It may not be a good idea to rollover your 401(k) if you have highly appreciated company stock inside your 401(k). Before you sell the company stock inside your 401(k), you may want to consider Net Unrealized Appreciation (NUA). It is simply a way to remove the stock from your 401(k) without rolling it to an IRA. Speak with a tax professional to see if NUA could save you on taxes before your roll your 401(k) to an IRA.

  • You leave the plan and roll your stock into an IRA.
    If you choose this option, you’ll pay no tax when you move your investments into an IRA, if you do a trustee-to-trustee transfer. But when you take the money out at retirement, all of it will be taxed at income tax rates (which could be nearly twice as high as capital gains rates).
  • You leave the plan and roll your stock into a brokerage account, or you stay in the plan and take your lump sum distribution at retirement.
    In either case, you move all the company stock from your 401(k) into a non-IRA taxable account. When you pay that year’s taxes, you’ll owe income tax on the total that you actually paid for the stock. But when you take money out of the account at retirement, you’ll pay tax on your earnings at capital gains rates (typically less than the income tax rate).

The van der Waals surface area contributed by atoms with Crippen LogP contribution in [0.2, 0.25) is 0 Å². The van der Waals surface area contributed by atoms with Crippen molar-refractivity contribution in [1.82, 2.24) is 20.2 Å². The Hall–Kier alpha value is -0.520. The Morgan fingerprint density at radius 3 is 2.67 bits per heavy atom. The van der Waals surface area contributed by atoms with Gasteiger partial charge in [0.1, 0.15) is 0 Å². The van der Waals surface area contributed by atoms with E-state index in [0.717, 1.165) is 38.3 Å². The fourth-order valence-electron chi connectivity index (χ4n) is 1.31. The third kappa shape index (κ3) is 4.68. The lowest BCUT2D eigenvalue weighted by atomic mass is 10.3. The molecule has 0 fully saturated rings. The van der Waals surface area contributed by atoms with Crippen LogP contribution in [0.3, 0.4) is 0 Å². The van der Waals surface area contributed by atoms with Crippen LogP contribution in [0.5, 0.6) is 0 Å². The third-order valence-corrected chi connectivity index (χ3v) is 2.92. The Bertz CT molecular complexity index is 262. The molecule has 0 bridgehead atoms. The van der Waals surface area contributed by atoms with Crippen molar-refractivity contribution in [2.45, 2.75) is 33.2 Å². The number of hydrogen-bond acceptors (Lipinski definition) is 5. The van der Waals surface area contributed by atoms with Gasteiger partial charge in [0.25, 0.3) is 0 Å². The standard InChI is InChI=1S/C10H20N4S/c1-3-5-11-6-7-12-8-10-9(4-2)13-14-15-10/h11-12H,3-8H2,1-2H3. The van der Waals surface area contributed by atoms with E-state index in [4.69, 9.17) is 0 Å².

Better investment choices
Most 401(k) plans have very limited investment choices. Unfortunately, many of these mutual funds have high fees and high expense ratios. Some investors might want to invest in individual stocks, bonds, commodities, ETFs (Exchange Traded Funds), and/or ETNs (Exchange Traded Notes), and that’s easy to do in an IRA.

Consolidate and simplify
It is possible for some workers who frequently change jobs to end up with several 401(k) accounts if they don’t roll them over. It’s much easier to check on your investments if they are in one IRA instead of many 401(k)s. A single IRA also makes it much easier to revamp your investments. You may be surprised at how much you are paying in fees as your 401(k) balance grows.

There are many things to deal with when you leave your job or career, but don’t forget about your retirement account. This could be your largest investment if you work with one employer for a long time. Contact us by clicking here if you want a true retirement analysis completed. This free report will show you the current fees you are paying and give you many more investment options.